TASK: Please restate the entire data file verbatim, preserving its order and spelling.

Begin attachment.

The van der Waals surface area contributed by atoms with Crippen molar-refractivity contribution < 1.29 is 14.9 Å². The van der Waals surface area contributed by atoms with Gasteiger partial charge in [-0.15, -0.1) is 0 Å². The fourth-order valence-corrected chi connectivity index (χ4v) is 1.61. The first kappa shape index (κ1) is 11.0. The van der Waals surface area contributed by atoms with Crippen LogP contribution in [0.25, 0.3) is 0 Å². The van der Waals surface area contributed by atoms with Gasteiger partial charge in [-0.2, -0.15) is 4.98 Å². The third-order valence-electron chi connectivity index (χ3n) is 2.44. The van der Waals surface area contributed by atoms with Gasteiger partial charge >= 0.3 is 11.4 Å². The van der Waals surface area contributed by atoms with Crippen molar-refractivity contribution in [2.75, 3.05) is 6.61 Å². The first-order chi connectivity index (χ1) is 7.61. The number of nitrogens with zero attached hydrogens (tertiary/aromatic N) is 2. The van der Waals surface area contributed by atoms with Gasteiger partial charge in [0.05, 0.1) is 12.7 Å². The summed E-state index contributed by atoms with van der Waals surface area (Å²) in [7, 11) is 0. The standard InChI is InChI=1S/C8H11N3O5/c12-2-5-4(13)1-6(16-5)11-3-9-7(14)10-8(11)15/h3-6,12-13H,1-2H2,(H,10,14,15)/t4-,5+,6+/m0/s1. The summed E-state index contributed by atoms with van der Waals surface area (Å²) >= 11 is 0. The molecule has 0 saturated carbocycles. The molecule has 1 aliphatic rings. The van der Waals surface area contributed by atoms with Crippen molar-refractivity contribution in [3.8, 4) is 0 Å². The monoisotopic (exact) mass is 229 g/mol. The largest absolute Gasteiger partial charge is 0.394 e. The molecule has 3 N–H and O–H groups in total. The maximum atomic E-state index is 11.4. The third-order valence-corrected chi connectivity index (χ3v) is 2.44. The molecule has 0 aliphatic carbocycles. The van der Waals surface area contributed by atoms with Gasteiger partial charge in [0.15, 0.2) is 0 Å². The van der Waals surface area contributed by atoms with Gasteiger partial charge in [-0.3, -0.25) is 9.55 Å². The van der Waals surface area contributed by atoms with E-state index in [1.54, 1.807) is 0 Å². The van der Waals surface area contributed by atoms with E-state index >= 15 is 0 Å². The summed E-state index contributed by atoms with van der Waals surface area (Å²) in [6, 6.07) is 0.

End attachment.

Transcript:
The van der Waals surface area contributed by atoms with Crippen molar-refractivity contribution < 1.29 is 14.9 Å². The van der Waals surface area contributed by atoms with Gasteiger partial charge in [-0.15, -0.1) is 0 Å². The fourth-order valence-corrected chi connectivity index (χ4v) is 1.61. The first kappa shape index (κ1) is 11.0. The van der Waals surface area contributed by atoms with Crippen LogP contribution in [0.25, 0.3) is 0 Å². The van der Waals surface area contributed by atoms with Gasteiger partial charge in [-0.2, -0.15) is 4.98 Å². The third-order valence-electron chi connectivity index (χ3n) is 2.44. The van der Waals surface area contributed by atoms with Gasteiger partial charge >= 0.3 is 11.4 Å². The van der Waals surface area contributed by atoms with Crippen molar-refractivity contribution in [2.75, 3.05) is 6.61 Å². The first-order chi connectivity index (χ1) is 7.61. The number of nitrogens with zero attached hydrogens (tertiary/aromatic N) is 2. The van der Waals surface area contributed by atoms with Gasteiger partial charge in [0.05, 0.1) is 12.7 Å². The summed E-state index contributed by atoms with van der Waals surface area (Å²) in [7, 11) is 0. The standard InChI is InChI=1S/C8H11N3O5/c12-2-5-4(13)1-6(16-5)11-3-9-7(14)10-8(11)15/h3-6,12-13H,1-2H2,(H,10,14,15)/t4-,5+,6+/m0/s1. The summed E-state index contributed by atoms with van der Waals surface area (Å²) >= 11 is 0. The molecule has 0 saturated carbocycles. The molecule has 1 aliphatic rings. The van der Waals surface area contributed by atoms with Crippen molar-refractivity contribution in [3.8, 4) is 0 Å². The monoisotopic (exact) mass is 229 g/mol. The largest absolute Gasteiger partial charge is 0.394 e. The molecule has 3 N–H and O–H groups in total. The maximum atomic E-state index is 11.4. The third-order valence-corrected chi connectivity index (χ3v) is 2.44. The molecule has 0 aliphatic carbocycles. The van der Waals surface area contributed by atoms with Gasteiger partial charge in [0.15, 0.2) is 0 Å². The van der Waals surface area contributed by atoms with Gasteiger partial charge in [-0.3, -0.25) is 9.55 Å². The van der Waals surface area contributed by atoms with E-state index in [1.54, 1.807) is 0 Å². The van der Waals surface area contributed by atoms with E-state index >= 15 is 0 Å². The summed E-state index contributed by atoms with van der Waals surface area (Å²) in [6, 6.07) is 0.